Waiver of Consent:
If prior consent is not possible, federal regulations [21 CFR 50.23] allow a waiver under the following conditions:
- If at all possible, before the emergency use the treating physician and a physician not involved in clinical investigation of the test article certify in writing that:
- The patient is confronted with a life-threatening situation.
- The physician cannot communicate with the patient.
- Time is not sufficient to obtain consent from the patient’s surrogate (legally authorized representative).
- No alternative method of approved or generally recognized therapy is available that provides equal or greater likelihood of saving the patient’s life.
- If immediate use of the test article is needed to preserve the patient’s life, and there is not sufficient time to secure an independent physician’s determination that the four conditions described above apply, the treating physician must have the written determination reviewed and signed by an independent physician within five working days after the emergency use of the test article.
- Include a copy of the written determination with the post-use report.
The FDA requires the treating physician to document the emergency use in writing and submit the report to the IRB within five (5) working days of emergency use initiation. The physician must use the Emergency Use Post-use Report Form.
If the strict emergency use requirements are not met, both the physician and the institution may suffer strong sanctions.
- Physician noncompliance may result in termination or suspension from treating patients in any and all FDA-regulated studies.
- If the institution fails to provide guidance to physicians and to establish clear procedures, the institution's ability to conduct FDA-regulated research may be restricted.
In 2017, the FDA began allowing “Alternative IRB Review Procedures” for Individual Patient Expanded Access (sometimes referred to as Single Patient IND). Prior to this FDA decision, Individual Patient Expanded Access requests were required to be reviewed by a convened IRB committee. Note: “Alternative IRB Review Procedures” can only be requested for Individual Patient Expanded Access, not for Expanded Access involving groups.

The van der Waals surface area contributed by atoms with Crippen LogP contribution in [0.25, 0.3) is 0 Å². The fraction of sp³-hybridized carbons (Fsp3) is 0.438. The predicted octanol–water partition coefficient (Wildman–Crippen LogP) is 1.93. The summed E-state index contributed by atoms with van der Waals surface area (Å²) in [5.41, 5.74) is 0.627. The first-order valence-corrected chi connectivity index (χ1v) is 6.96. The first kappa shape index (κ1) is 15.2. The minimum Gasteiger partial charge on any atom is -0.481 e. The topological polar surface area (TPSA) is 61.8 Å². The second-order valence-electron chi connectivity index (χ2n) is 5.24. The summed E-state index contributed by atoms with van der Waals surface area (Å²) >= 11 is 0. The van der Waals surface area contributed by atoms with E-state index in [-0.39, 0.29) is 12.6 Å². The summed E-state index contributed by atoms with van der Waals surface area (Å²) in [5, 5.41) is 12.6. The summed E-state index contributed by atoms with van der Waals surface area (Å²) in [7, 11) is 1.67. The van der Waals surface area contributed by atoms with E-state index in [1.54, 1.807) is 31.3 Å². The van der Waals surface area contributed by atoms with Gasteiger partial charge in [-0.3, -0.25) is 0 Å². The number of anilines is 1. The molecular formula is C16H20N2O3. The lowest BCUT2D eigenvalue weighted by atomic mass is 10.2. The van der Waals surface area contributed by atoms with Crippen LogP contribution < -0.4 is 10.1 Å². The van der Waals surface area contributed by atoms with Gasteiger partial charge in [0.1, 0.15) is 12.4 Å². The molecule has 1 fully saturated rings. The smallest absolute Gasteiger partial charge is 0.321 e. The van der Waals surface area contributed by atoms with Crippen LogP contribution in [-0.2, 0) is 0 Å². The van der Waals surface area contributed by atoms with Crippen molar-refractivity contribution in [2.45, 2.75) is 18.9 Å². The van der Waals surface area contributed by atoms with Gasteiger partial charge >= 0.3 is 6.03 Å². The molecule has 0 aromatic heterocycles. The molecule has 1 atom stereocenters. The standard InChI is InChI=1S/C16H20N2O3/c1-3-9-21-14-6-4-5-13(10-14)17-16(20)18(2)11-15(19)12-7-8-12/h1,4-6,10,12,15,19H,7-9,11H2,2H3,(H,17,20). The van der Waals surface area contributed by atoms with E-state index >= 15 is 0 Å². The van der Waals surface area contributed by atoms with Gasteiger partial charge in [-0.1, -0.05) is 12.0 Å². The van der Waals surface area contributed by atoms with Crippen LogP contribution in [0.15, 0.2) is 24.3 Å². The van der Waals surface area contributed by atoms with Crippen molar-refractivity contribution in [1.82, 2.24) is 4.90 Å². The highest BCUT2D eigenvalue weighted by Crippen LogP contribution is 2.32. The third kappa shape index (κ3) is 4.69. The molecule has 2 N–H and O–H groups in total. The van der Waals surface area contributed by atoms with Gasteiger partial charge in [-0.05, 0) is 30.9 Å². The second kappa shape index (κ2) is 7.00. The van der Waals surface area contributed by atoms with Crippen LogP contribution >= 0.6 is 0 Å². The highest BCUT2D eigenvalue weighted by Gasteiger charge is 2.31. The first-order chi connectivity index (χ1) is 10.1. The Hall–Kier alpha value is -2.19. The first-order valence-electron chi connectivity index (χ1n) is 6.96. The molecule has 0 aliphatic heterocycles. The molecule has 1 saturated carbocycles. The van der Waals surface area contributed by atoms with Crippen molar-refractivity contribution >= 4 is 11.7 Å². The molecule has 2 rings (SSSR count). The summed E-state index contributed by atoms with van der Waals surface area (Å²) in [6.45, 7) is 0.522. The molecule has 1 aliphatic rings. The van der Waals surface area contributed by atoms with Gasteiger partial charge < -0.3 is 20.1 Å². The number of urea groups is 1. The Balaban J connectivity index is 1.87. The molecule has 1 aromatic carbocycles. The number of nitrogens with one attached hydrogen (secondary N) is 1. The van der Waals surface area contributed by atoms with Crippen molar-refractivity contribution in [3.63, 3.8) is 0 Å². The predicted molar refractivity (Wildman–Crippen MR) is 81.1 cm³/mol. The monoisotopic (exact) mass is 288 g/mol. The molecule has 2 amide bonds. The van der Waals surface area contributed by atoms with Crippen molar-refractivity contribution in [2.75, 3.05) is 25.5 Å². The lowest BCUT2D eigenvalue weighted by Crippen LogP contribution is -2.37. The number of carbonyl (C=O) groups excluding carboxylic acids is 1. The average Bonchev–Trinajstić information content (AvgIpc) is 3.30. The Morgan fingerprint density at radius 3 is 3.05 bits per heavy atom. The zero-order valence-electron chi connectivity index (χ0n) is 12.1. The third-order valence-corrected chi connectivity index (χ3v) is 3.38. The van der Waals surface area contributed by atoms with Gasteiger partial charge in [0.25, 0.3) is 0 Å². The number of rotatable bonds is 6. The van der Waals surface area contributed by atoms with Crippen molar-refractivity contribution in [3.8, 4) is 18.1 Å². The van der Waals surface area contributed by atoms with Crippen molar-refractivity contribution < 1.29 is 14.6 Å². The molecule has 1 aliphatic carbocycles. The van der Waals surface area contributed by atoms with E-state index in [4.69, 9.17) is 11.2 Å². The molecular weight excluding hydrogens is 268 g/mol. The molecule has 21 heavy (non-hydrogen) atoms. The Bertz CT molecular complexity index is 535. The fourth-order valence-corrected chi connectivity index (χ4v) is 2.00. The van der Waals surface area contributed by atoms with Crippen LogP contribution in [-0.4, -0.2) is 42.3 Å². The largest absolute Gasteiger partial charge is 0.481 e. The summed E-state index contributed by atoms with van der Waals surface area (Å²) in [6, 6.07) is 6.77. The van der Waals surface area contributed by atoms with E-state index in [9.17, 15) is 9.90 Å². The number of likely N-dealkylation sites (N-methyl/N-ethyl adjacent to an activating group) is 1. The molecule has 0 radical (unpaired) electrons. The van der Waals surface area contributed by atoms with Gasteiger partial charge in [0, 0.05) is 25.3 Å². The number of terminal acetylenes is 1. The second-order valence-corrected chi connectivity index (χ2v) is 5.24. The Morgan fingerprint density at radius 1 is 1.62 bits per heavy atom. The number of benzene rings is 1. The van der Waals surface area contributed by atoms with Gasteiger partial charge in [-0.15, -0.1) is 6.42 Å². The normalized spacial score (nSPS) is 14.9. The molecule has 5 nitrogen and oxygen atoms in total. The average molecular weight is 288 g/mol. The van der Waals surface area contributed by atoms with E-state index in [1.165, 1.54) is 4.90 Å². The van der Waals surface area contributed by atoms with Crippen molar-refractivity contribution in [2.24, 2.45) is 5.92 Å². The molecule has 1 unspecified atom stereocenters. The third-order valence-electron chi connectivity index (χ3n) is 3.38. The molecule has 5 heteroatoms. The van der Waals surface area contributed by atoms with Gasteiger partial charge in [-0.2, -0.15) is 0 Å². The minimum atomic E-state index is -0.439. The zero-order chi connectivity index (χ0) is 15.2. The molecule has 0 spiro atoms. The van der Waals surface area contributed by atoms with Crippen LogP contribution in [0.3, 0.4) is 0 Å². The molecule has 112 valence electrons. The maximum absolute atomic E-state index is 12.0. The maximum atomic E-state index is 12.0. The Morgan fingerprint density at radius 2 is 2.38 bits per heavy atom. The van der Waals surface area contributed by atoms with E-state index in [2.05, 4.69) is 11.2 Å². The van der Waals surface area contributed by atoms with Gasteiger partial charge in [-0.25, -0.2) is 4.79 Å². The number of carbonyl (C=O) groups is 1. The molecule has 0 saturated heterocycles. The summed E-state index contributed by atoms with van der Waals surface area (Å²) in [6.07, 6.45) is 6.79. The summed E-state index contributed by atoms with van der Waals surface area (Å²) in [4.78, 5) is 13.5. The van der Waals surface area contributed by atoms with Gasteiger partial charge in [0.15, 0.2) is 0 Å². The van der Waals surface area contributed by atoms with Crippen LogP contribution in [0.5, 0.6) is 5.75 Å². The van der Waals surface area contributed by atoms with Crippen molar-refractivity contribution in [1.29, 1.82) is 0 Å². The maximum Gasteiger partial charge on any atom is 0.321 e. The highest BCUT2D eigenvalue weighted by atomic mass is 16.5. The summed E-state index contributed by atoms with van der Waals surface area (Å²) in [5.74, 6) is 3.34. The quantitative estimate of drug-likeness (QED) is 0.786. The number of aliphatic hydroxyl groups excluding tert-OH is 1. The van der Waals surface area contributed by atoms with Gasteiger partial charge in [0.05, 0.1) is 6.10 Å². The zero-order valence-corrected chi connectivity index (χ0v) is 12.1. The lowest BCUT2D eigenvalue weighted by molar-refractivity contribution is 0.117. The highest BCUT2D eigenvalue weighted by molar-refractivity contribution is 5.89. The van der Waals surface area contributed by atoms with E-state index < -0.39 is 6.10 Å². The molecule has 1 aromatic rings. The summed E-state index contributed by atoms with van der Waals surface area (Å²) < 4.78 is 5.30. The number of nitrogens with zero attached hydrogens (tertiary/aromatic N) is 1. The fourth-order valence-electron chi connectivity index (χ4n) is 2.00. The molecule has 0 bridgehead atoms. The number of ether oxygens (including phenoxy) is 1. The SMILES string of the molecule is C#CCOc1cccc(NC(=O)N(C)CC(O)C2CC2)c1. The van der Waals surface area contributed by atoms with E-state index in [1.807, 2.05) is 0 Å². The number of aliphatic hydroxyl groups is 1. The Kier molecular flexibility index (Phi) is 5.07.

The UCSF IRB has determined that IRB Chair review is appropriate provided FDA does not decline the physicians request for “Alternative IRB Review Procedures.” If the physician would like to request “Alternative IRB Review Procedures” from FDA, here are the instructions:
- Read the FDA guidance
- When submitting to FDA, use FDA Form 3926 -- Individual Patient Expanded Access Investigational New Drug Application (IND); In June 2021, FDA released a new tool: Expanded Access eRequest, which is a web-based tool that enables physicians to complete, sign, and submit non-emergency Expanded Access (EA) requests to FDA.
- FDA Form 3926 has a box to request “Alternative IRB Review Procedures.”
- Once you’ve received the FDA May Proceed Letter, here are the instructions for submitting to the IRB:
- Individual Patient Expanded Access requests are reviewed in iRIS using the same IRB application as a research study.
- Complete the IRB application as completely as possible. Some sections may not apply given your type of submission.
- FDA May Proceed Letter, FDA Form 3926 that you submitted to FDA, Informed Consent Form (IRB template), HIPAA Form, Investigator’s Brochure, any other relevant documents that will assist the IRB Chairperson in the review.
- In the title of the IRB submission, include “Individual Patient Expanded Access” so the submission can be quickly identified by IRB staff.